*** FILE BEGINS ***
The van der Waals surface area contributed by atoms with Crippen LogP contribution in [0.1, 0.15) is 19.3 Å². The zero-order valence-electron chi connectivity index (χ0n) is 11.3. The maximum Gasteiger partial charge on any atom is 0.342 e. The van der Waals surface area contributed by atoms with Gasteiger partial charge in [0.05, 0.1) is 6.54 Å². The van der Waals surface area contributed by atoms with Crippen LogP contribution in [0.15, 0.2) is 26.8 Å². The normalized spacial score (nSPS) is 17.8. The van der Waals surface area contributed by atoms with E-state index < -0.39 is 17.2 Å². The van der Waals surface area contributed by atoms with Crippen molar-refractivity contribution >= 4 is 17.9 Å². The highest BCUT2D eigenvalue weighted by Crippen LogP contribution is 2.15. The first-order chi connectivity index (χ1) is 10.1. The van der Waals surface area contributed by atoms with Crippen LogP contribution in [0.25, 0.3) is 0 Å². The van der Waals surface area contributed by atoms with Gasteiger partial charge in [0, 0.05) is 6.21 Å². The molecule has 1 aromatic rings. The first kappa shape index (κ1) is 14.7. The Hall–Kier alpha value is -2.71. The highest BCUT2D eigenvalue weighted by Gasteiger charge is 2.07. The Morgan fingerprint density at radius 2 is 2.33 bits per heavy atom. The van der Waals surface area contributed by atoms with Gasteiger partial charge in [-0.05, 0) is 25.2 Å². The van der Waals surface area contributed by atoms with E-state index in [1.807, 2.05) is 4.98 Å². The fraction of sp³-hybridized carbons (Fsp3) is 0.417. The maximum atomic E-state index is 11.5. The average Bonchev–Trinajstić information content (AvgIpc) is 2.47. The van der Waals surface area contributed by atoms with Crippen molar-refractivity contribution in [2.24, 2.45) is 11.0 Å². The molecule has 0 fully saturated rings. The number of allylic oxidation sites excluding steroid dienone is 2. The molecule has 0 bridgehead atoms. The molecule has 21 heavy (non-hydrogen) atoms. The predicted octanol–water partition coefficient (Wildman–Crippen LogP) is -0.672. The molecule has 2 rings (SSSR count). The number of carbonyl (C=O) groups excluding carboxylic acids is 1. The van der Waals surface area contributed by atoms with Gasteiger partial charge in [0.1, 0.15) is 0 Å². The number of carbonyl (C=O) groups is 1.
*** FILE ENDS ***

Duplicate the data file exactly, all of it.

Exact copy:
The van der Waals surface area contributed by atoms with Crippen LogP contribution in [0.1, 0.15) is 19.3 Å². The zero-order valence-electron chi connectivity index (χ0n) is 11.3. The maximum Gasteiger partial charge on any atom is 0.342 e. The van der Waals surface area contributed by atoms with Gasteiger partial charge in [0.05, 0.1) is 6.54 Å². The van der Waals surface area contributed by atoms with Crippen LogP contribution in [0.15, 0.2) is 26.8 Å². The normalized spacial score (nSPS) is 17.8. The van der Waals surface area contributed by atoms with E-state index < -0.39 is 17.2 Å². The van der Waals surface area contributed by atoms with Crippen molar-refractivity contribution >= 4 is 17.9 Å². The highest BCUT2D eigenvalue weighted by Crippen LogP contribution is 2.15. The first-order chi connectivity index (χ1) is 10.1. The van der Waals surface area contributed by atoms with Crippen LogP contribution in [0.25, 0.3) is 0 Å². The van der Waals surface area contributed by atoms with Gasteiger partial charge in [0, 0.05) is 6.21 Å². The molecule has 1 aromatic rings. The first kappa shape index (κ1) is 14.7. The Hall–Kier alpha value is -2.71. The highest BCUT2D eigenvalue weighted by Gasteiger charge is 2.07. The Morgan fingerprint density at radius 2 is 2.33 bits per heavy atom. The van der Waals surface area contributed by atoms with Gasteiger partial charge in [-0.05, 0) is 25.2 Å². The van der Waals surface area contributed by atoms with E-state index in [1.807, 2.05) is 4.98 Å². The fraction of sp³-hybridized carbons (Fsp3) is 0.417. The maximum atomic E-state index is 11.5. The average Bonchev–Trinajstić information content (AvgIpc) is 2.47. The van der Waals surface area contributed by atoms with Crippen molar-refractivity contribution in [2.24, 2.45) is 11.0 Å². The molecule has 0 fully saturated rings. The number of allylic oxidation sites excluding steroid dienone is 2. The molecule has 0 bridgehead atoms. The molecule has 21 heavy (non-hydrogen) atoms. The predicted octanol–water partition coefficient (Wildman–Crippen LogP) is -0.672. The molecule has 2 rings (SSSR count). The number of carbonyl (C=O) groups excluding carboxylic acids is 1. The van der Waals surface area contributed by atoms with Gasteiger partial charge in [0.1, 0.15) is 0 Å². The number of carbonyl (C=O) groups is 1.